Spatial Services holds a wide range of aerial photography and other historical imagery of NSW for viewing and purchase. Aerial Imagery is captured across NSW and is available with a range of years from 1930s through to current.
Imagery from the past
Aerial imagery provides a valuable source of information for studying, monitoring, forecasting and managing natural resources and human activities. Obtaining aerial photos from different periods can be a useful way to research the history of an area or to verify different uses of land over time.
Free viewing and download of aerial imagery
The new Historical Imagery Viewer, as part of the Spatial Collaboration Portal, allows users to search, discover and download historical imagery from our library, dating back to the 1930s. Users can search an area of interest, and look at thumbnails of each available frame and download a 600dpi version of a chosen image, free of charge.
Over Sydney, these images can also be viewed as a mosaic, allowing users to explore the city and its history.
Ordering higher resolution Historical Imagery
For customers who want to purchase a higher resolution version of historical imagery, this product is still available, and users can contact the Service Delivery Team for further information. This imagery is supplied in a digital format by FTP link as an unprocessed JPEG2000 (JP2). Due to the size of the file and JP2 format, users may have issues opening the images if they do not have appropriate software.
The Spatial Services Imagery Capture Program has also captured more recent aerial imagery over NSW. This imagery can be viewed as a basemap on Six Maps or the Spatial Collaboration Portal.
Georeferenced and orthorectified photographs
To use imagery in a GIS, it is necessary to georeference or orthorectify the imagery. To georeference something means to define its existence in physical space, that is establishing its location in terms of map projections or coordinates. The term is used both when establishing the relation between aerial images and coordinates and also to determine the spatial location of other geographical features.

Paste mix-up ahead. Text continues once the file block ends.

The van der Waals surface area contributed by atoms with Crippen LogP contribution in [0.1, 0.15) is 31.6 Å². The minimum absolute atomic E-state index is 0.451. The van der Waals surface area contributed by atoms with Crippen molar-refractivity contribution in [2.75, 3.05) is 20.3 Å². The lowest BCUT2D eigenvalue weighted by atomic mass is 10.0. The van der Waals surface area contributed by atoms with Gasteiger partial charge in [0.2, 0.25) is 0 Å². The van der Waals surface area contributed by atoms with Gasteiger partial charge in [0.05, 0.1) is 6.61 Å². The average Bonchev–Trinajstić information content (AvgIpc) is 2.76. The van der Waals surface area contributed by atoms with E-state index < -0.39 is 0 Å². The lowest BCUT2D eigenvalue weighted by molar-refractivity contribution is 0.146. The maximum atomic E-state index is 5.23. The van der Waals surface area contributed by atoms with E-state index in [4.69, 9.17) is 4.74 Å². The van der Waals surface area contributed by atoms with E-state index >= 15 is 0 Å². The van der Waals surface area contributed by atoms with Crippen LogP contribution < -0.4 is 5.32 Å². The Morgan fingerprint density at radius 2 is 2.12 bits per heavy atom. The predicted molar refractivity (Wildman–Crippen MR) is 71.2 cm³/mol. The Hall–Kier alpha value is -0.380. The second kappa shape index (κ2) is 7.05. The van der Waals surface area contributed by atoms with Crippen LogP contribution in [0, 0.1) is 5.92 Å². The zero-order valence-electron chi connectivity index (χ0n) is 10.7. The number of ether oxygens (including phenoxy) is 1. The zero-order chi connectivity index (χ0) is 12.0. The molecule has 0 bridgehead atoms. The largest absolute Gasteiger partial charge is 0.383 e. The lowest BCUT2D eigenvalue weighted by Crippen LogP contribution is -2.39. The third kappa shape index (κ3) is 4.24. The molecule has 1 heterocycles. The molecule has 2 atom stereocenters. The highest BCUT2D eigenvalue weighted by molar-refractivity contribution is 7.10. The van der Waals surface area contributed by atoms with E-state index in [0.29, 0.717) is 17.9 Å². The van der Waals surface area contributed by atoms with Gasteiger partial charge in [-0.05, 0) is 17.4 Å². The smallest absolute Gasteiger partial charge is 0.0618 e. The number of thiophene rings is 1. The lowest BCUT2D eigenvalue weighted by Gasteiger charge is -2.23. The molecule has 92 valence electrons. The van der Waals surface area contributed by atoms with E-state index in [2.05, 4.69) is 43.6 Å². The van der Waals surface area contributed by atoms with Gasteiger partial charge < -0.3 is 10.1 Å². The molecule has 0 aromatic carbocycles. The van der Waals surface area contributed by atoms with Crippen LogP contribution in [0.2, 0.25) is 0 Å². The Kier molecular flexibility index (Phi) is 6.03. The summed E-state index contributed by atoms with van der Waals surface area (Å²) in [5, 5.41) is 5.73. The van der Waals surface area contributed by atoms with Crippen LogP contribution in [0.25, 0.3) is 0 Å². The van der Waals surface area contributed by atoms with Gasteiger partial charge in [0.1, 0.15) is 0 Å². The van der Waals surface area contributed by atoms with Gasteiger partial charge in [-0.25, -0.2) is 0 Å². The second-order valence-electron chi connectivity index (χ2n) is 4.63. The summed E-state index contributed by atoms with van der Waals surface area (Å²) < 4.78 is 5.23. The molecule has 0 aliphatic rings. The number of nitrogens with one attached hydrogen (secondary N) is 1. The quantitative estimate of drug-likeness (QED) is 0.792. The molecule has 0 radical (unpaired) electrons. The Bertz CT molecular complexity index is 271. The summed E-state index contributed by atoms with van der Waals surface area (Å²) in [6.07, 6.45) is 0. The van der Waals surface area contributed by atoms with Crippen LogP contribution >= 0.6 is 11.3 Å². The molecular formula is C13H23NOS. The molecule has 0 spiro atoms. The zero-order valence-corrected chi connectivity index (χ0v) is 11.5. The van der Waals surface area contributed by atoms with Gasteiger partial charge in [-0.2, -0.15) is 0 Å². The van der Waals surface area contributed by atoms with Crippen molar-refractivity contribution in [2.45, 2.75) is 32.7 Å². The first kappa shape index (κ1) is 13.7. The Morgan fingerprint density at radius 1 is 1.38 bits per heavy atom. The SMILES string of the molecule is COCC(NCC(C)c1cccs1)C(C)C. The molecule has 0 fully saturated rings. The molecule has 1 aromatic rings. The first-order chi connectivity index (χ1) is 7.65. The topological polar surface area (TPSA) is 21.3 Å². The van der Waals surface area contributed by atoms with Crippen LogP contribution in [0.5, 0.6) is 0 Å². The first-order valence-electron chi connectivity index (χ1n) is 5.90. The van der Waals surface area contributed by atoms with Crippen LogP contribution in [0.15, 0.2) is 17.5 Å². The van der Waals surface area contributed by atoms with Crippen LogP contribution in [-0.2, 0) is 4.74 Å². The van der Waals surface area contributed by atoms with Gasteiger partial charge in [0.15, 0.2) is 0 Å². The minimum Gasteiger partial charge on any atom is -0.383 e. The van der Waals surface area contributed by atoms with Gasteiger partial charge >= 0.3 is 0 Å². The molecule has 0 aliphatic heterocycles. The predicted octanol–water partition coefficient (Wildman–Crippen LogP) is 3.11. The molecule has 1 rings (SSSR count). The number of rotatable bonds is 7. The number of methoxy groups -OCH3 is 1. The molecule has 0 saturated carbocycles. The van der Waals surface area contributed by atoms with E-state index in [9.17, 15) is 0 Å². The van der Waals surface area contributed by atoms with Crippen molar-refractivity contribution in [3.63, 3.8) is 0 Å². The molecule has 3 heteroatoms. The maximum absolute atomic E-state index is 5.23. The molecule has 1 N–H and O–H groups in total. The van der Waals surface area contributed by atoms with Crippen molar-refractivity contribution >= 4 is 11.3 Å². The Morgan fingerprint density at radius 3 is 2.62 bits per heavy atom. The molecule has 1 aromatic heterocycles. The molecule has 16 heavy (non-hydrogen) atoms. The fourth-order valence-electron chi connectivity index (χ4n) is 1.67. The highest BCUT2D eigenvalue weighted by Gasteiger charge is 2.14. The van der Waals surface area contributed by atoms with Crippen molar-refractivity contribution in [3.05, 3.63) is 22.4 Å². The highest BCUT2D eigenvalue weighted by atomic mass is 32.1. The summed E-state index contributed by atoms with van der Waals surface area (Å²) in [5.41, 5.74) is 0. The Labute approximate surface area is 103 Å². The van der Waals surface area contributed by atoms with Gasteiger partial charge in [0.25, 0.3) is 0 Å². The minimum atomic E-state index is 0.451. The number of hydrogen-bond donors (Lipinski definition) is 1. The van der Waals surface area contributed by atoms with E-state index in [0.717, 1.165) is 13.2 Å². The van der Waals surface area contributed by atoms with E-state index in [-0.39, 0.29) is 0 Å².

Orthorectification removes distortions due to height, altitude of the aircraft and the terrain that has been photographed. This allows precise measurement in line with the scale of the photography. Orthorectified imagery is available to purchase, by contacting the Service Delivery team.
Spatial Services has access to specialised Radar, Light Detection and Ranging (LiDAR) data and satellite imagery which depict height information, vegetation, floods and other special conditions and features. Spatial Services contributes the NSW LiDAR imagery to the national data set, Elevation and Depth – Foundation Spatial Data (ELVIS).
This imagery can be useful to organisations involved in planning and managing land use and the natural environment.
Satellite imagery, designed to aid in management of resources and monitoring of oceanic and terrestrial changes, is available from Satellite Pour l’Observation de la Terre (SPOT 5), a system of satellites launched in 2002.
More recent satellite imagery is available as part of Spatial Services SPOT 6/7 mosaics. So far two satellite imagery mosaics have been captured at 1.5m resolution (from 2019 and 2020) as part of the Spatial Services Whole-of-Government initiative. The provision of this dataset was awarded by tender to Geospatial Intelligence Pty Ltd who has partnered with Geoimage Pty Ltd and Airbus Defence and Space. The imagery from this latest capture will be of particular use to agencies working on a range of change management initiatives. Used alongside our fourth quarter 2019 Spot Imagery release, monitoring urban expansion and land use/cover changes at a small, medium or large scale, to help better observe and understand the evolution of urbanisation and advance the sustainable development process are all achievable. Bushfire affected areas throughout NSW can be viewed prior to and post the devastating season experienced in 2020.
SPOT 6/7 Imagery 2019 can be viewed as a basemap on the Spatial Collaboration Portal. The 2020 capture will soon be available as a basemap via the Spatial Collaboration Portal. NSW Government agencies are also able to contact the Service Delivery team to request access to individual mosaics and state wide mosaics from 2019 and 2020.
In 2019/20, Spatial Services facilitated a Whole-of-Government daily satellite imagery subscription through Planet Labs. In 2020/21 this innovative service will be facilitated by the Department of Planning, Industry and Environment (DPIE). Existing registered users have been transferred to the DPIE subscription. Local and state government agencies who are interested in registering for this subscription can contact DPIE directly at Spatial.firstname.lastname@example.org.